The Snatch Pyramid: Optimize Your Snatch Training

Kettlebell snatches are one of my personal favorite lifts. They are athletic and explosive. They can be done with a variety of weights, tempos, rep schemes, and in my experience, give more “what the heck” (WTH) effects than anything else. There is a unique and gratifying sense of completion when you lock out each rep as opposed to the swing. And they also take care of nearly all of my strength and conditioning needs as far as carry over to martial arts. For these reasons (and probably more), snatches are something we train seriously in our group classes at Industrial Strength. Seriously enough that our group programs have produced impressive results for some lifters, including completing the five-minute, 100 reps snatch test with a 36kg (male) and 24kg (female).

How to perform a proper snatch lockout

This article will offer some guidance to intermediate level lifters who want to take their snatches to the next level. An intermediate lifter should be able to complete the five-minute snatch test to become an SFG instructor as well as “Simple” from Pavel’s Kettlebell Simple & Sinister. If you are still working towards the guidelines above, there are many great programs already in existence, and you would be wise to follow one of them before undertaking this material.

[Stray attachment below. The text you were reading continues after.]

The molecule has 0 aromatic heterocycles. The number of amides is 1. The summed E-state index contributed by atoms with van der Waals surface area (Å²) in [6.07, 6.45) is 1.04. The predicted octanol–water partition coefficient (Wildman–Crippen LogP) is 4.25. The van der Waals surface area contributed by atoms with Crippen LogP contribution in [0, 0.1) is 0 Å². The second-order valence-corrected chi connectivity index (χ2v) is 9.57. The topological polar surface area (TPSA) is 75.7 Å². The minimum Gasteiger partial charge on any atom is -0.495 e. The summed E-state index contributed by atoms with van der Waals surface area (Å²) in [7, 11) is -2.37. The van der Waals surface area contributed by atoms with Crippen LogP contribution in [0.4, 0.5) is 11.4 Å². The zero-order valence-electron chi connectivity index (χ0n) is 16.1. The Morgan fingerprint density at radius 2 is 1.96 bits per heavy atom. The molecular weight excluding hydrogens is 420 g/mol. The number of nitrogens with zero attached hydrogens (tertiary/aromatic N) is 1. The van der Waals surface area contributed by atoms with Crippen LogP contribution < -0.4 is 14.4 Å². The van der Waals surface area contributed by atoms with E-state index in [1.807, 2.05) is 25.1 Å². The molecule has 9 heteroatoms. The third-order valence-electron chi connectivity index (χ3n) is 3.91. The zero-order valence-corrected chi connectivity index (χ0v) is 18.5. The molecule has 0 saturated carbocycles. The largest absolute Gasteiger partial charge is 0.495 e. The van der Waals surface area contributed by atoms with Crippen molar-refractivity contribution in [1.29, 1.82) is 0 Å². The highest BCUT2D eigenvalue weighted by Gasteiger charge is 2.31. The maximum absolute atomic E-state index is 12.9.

The Pyramid

Coaches often use a pyramid to illustrate the importance of building a good foundation. This includes a wide base that gradually allows you to reach a high peak. This is a great analogy for perfecting your kettlebell snatch technique as well. We will divide our pyramid into three levels: base, middle, and peak and each level will include two training protocols.

Taming the arc in the snatch

Base—Anti-Glycolytic Snatches and Swings

As referenced above, building the base of the pyramid is the most important aspect. If you have already met the snatch test and “Simple” standards, then you already have a nice foundation. What comes next is ensuring you not only retain it but continue to develop it. 

  1. Snatches for sets of 5-10 reps performed explosively.
    • Why? I believe the best foundation of kettlebell ballistics to be semi-short sets (five to ten reps) performed with high levels of power and sufficient rest to sustain that power as the overall reps accumulate. These sessions will not only build fitness, but do so with significant, high quality volume that will also condition your shoulders and wrists to stabilize your overhead lockout more effectively. They will also condition your grip (both your muscles and the skin on your hands) to hold up better for even more rigorous training. (If you want to take a deep dive into this style of training sometimes called Anti-Glycolytic Training or AGT, I encourage you to attend the Strong EnduranceTM seminar hosted by StrongFirst where you will learn about the physiology behind the programming, and also get a ton of training plans and templates you can put to immediate use.)